The transportation funding bill is now on Governor Tom Corbett's desk.
The bill passed the Senate Wednesday afternoon 43-7. The House gave its stamp of approval Thursday with a vote of 113-85.
Corbett said he is thrilled that the transportation funding bill passed.
“I'd like to welcome you and Pennsylvania to a new era…to a resurgent and re-energized Pennsylvania,” Corbett said.
gThe bill will raise an additional $2.4 billion to fund mass transit systems and improve roadways. For example, there are plans to add a third lane to I-81 between Rt. 581 and Rt. 114. There are also plans to make I-83 six lanes.
The measure will also fund repairs for structurally deficient roads and bridges.
“This is a unique bill that really was aimed at the safety and the growth of this Commonwealth,” said Corbett.
The measure will raise some PennDOT fees and services. The cost of vanity plates will increase from $20 to $76. Special funds plates will go from $35 to $54. Accident reports will go from $5 to $22. Title certificates will increase from $22.50 to $50. The cost of ID cards will go from $5 to $19, plus the cost of the photo.
Fines for traffic violations will also increase. If you're caught going one to six miles per hour over the speed limit, the fine will increase from $30 to $45. The fine for 11 to 15 miles per hour over the speed limit used to be $40. It will now be $60. The fine for going 16 to 25 miles per hour over the speed limit will go from $50 to $75.
The bill also eliminates the state gas tax, but increases taxes on oil companies, which will likely lead to higher prices at the pump. Some estimates said that will cost 28 cents more per gallon. But PennDOT Secretary, Barry Schoch, said no one can guess the cost.
“We don't know what the impact's gonna be at the pump. We've said that over and over again. We don't know today how much they're asking. All we know is we just eliminated today $.12.5 cents at the pump and after that it'll be the oil company franchise tax. What happens in January? How much does the price of gas bounce around on a weekly basis? We won't know,” Schoch said.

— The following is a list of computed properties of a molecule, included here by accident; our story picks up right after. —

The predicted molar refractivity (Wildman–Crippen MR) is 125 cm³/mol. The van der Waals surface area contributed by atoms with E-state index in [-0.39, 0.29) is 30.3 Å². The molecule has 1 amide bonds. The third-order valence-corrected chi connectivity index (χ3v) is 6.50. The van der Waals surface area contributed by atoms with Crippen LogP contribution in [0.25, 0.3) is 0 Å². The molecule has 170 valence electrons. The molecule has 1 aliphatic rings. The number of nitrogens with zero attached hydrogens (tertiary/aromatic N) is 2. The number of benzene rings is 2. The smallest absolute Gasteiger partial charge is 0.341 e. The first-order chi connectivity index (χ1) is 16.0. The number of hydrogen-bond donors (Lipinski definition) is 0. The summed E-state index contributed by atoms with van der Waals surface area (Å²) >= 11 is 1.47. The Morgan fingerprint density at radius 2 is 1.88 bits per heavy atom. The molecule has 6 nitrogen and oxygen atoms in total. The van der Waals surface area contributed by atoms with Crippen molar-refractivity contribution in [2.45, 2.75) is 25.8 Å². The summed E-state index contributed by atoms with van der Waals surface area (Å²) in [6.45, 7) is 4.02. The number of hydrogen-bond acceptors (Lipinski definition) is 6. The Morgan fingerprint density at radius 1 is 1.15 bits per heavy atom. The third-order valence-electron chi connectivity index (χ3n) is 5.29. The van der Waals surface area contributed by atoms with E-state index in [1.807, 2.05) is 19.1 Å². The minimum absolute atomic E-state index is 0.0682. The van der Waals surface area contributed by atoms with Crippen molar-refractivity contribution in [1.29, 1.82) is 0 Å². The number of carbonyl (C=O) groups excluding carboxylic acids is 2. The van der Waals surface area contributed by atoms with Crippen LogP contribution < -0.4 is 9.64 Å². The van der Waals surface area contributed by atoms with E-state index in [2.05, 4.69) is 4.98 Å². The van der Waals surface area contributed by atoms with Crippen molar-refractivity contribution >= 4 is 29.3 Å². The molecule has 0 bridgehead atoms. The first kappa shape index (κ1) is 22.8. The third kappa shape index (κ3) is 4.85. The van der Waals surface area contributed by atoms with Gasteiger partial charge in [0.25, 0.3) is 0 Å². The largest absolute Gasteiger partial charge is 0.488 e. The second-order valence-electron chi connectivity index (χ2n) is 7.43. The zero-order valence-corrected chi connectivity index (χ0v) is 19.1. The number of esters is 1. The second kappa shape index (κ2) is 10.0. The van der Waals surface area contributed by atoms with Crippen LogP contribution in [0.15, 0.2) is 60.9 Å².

“Nobody wants to pay more than they have to but we need to pay our fair share and protect everyone,” said State Representative Sue Helm, a Republican who represents Dauphin County.
State Representative Daryl Metcalfe, who fought against the bill, said state government gets enough in taxes, and lawmakers should find money for roads and bridges elsewhere. He said Midstaters should fight back and call on the governor to veto the plan.
“I think taxpayers should put the heat on the governor to say you signed a pledge saying you wouldn't increase taxes. A $2 billion tax increase is a violation of that pledge and a broken promise to the people of Pennsylvania,” Metcalfe said.
Corbett said he will sign the bill into law sometime next week.
For more information on the transportation funding bill, visit http://www.dot.state.pa.us/Internet/pdNews.nsf/PressOfficeHome?OpenFrameset&frame=main&src=$$ViewTemplate%20for%20CurrentYear?OpenForm or http://www.legis.state.pa.us/cfdocs/legis/PN/Public/btCheck.cfm?txtType=PDF&sessYr=2013&sessInd=0&billBody=H&billTyp=B&billNbr=1060&pn=2697.